Science shows that you need adequate sleep in order for your brain to work well. But you also need to take breaks throughout the day so you can work more efficiently and reduce your stress levels. Get some good tips on how to give your brain a break at Inc.com.
Hack the Pentagon was a program run by the government that essentially paid hackers thousands of dollars to expose vulnerabilities in the Pentagon’s websites. The program was so successful that it was expanded to Hack the Army. Read more about it at Wired.com.
“The Paleobiology Database (PBDB) is a non-governmental, non-profit public resource for paleontological data. It has been organized and operated by a multi-disciplinary, multi-institutional, international group of paleobiological researchers. Its purpose is to provide global, collection-based occurrence and taxonomic data for organisms of all geological ages, as well data services to allow easy access to data for independent development of analytical tools, visualization software, and applications of all types. The Database’s broader goal is to encourage and enable data-driven collaborative efforts that address large-scale paleobiological questions.”
“Hacking Face ID, the facial recognition system built into Apple’s iPhone X, isn’t easy. Unless, it turns out, you’re a very specific hacker—say, a rare 10-year-old kid, trying to break into the phone of whichever of your parents looks the most like you.
Attaullah Malik and Sana Sherwani made that discovery earlier this month, when their fifth-grade son, Ammar Malik, walked into the bedroom of their Staten Island home to admire their new pair of iPhone Xs just after they’d set up Face ID. “There’s no way you’re getting access to this phone,” the older Malik remembers his wife telling her son, in a half-joking show of strictness.
Malik offered to let Ammar look at his phone instead, but the boy picked up his mother’s, not knowing which was which. And a split second after he looked at it, the phone unlocked.” Read more about it at Wired.com.
The DDE attack only works when Windows’ Protected Mode setting is disabled, and if user clicks through prompts that the attack requires.
“On Tuesday, researchers at McAfee revealed that they’ve been tracking a new phishing campaign from the Russia-linked hacker team. Security researchers have recently shown that a feature of Microsoft Office known as Dynamic Data Exchange can be exploited to install malware on a victim’s computer when they simply open any Office document. McAfee now says APT28 has used that DDE vulnerability since late October. And while the targets McAfee has detected so far are in Germany and France, the hackers have been fooling victims into clicking with file names that reference US-focused topics: both a US Army exercise in Eastern Europe known as SabreGuardian and last week’s ISIS truck attack that killed eight people on a Manhattan bike path.” Read more about it at Wired.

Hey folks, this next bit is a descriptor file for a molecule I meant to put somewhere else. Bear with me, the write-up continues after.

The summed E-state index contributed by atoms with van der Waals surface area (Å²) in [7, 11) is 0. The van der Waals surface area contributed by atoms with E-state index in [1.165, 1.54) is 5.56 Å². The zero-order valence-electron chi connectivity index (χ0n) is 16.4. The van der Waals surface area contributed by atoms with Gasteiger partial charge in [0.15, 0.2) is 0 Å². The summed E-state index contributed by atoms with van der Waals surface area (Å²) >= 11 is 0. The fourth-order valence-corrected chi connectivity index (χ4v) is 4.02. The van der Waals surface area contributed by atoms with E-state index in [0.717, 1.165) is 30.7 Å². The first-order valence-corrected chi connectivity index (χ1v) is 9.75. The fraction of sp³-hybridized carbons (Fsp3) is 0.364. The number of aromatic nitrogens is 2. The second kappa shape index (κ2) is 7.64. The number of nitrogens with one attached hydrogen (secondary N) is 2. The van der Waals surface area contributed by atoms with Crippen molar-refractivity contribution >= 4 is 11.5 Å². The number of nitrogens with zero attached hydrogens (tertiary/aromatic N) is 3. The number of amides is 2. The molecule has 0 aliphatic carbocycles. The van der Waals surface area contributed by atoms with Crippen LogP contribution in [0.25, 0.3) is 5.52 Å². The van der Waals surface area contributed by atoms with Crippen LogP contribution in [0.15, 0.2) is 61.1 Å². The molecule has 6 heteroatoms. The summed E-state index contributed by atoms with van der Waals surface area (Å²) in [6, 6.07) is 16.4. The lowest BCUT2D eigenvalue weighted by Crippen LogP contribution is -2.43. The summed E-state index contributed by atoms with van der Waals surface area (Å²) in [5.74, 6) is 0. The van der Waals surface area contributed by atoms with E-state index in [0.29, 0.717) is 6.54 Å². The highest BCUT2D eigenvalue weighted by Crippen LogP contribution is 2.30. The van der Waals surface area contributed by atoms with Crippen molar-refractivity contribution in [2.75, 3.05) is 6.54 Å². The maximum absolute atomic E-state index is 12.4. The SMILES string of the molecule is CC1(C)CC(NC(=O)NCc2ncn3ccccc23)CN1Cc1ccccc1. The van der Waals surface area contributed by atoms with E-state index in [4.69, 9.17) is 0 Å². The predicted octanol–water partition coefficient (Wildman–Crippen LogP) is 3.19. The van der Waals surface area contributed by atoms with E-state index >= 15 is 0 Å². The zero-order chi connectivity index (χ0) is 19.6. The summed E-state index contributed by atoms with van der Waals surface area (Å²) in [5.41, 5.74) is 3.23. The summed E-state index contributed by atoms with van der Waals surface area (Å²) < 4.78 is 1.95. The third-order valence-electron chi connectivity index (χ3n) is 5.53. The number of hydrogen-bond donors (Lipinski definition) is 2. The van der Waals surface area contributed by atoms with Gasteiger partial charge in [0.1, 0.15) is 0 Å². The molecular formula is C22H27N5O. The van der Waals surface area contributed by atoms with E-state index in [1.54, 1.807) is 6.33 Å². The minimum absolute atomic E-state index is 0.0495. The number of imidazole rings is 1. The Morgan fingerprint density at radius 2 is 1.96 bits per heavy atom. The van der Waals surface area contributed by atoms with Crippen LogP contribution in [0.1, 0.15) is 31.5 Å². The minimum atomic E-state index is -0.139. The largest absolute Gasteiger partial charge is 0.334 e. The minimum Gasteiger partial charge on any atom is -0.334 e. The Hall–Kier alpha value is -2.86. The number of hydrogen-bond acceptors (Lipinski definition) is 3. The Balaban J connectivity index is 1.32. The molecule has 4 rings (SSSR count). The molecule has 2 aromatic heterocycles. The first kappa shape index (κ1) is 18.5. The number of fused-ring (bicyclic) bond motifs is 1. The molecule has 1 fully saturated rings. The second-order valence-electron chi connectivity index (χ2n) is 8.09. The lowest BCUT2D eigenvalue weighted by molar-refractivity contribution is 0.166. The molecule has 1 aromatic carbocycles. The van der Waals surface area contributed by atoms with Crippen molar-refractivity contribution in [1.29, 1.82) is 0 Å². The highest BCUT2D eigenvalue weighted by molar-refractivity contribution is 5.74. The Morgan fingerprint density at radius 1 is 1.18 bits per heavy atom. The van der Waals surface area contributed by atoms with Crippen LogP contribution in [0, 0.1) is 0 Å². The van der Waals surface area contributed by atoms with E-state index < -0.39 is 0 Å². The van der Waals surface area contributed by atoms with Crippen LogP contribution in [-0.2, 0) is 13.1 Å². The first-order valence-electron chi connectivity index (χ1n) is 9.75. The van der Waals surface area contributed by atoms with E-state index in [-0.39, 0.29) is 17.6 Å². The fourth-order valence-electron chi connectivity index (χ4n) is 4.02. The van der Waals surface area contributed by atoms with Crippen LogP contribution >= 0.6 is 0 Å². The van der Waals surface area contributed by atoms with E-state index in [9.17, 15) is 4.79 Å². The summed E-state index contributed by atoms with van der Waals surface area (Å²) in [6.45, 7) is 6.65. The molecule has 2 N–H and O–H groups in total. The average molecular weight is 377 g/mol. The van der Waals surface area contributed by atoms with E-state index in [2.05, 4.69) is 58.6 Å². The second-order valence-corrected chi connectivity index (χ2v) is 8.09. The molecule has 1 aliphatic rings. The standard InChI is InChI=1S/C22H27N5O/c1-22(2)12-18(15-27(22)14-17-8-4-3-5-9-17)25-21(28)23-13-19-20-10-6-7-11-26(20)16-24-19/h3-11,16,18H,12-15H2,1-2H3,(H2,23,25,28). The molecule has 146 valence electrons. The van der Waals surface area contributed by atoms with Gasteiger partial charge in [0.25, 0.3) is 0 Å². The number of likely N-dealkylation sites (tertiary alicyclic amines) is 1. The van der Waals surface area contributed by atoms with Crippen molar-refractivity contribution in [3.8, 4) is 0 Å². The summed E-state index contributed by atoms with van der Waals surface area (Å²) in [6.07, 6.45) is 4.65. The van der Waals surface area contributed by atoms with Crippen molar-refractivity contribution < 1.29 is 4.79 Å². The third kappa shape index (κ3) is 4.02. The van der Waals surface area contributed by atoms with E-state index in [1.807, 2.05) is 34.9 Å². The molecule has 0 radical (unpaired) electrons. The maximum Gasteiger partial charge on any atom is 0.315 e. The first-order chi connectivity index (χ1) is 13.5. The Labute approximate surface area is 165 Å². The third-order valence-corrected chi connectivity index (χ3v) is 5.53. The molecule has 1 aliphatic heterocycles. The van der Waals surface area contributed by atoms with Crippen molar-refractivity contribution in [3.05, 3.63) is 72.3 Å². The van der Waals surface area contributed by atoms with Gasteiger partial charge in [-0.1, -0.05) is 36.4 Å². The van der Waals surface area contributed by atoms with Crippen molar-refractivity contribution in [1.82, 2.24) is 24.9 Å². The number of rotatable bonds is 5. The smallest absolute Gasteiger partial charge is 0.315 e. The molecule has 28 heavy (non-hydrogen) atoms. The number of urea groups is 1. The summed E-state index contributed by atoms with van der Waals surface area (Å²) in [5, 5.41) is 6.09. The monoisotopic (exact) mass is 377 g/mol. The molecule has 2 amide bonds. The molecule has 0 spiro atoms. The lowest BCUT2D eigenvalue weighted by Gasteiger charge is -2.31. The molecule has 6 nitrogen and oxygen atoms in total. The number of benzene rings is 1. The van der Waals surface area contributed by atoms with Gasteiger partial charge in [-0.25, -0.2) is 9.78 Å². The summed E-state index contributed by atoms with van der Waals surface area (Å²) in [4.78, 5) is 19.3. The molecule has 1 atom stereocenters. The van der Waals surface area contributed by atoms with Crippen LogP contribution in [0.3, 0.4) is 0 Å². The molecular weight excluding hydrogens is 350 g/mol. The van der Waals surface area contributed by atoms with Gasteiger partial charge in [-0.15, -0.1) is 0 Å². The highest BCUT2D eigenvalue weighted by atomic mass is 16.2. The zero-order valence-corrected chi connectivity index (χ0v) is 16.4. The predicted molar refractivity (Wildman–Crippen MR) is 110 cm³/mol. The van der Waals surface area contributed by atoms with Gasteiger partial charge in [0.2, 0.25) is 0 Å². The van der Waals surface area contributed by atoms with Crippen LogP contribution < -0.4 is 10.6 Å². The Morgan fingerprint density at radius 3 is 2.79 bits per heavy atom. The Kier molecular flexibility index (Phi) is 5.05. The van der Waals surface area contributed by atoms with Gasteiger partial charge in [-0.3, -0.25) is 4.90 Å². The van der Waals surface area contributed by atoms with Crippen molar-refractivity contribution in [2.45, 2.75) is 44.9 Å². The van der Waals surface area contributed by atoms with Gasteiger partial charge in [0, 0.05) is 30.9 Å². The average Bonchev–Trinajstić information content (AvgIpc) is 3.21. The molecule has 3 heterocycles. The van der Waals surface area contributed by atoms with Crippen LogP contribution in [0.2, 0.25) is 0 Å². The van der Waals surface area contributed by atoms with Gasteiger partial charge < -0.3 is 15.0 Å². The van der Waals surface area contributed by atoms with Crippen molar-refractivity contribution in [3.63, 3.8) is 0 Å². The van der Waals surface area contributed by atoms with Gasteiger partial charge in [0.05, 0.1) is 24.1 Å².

Microsoft offers an 18-week educational program that prepares military veterans for a career in the technology industry. More than 240 companies have become hiring partners that seek out MSSA graduates.
“Several years ago, a group of employees at Microsoft who had gone through the military-to-civilian adjustment themselves wondered: What if there was a way to transform a perceived weakness or lack of experience into a new set of talents? How could veterans maximize their strengths—grit, systems savvy, strong decision making, and steadfastness—and build needed skills on top of that? How could they connect with organizations who needed them and communities where they could feel like they belonged?
The answer came into focus: inspired and motivated by stories like Sanderson’s, Microsoft started a unique training program called Microsoft Software & Systems Academy (MSSA) in 2013, an effort which soon led to a the broader Military Affairs program to support veterans across the company.
From its inception, MSSA had the mission not only to inspire veterans to transform their lives, but also to help address a key challenge facing the technology world: the vast skills gap between the hundreds of thousands of needed computing jobs and the far fewer trained professionals entering the workforce.”
Read more about the program at goo.gl/SwQMkd.
Nissan calls the feature Canto—literally, “I sing” in Italian—and it’s built to alert pedestrians that the very quiet electric vehicle is coming, even at low speeds. Learn more about it at Wired.
Learn more about why we set our clocks back an hour at the Great Falls Tribune.
An expert in the burgeoning field of telemedicine, Steinhorn believes in the power of digital tools to connect clinicians with their patients. But more important than the technology, he says, is what clinicians in the field have taken to calling “webside” manner. It’s a modern twist on bedside manner—a physician’s ability to relate with a patient and convey their desire to help. “My experience is that, once you get past some initial hurdles, you can maintain an intimate, immediate connection with patients that in some cases may be more therapeutically useful than even in-person interactions,” Steinhorn says.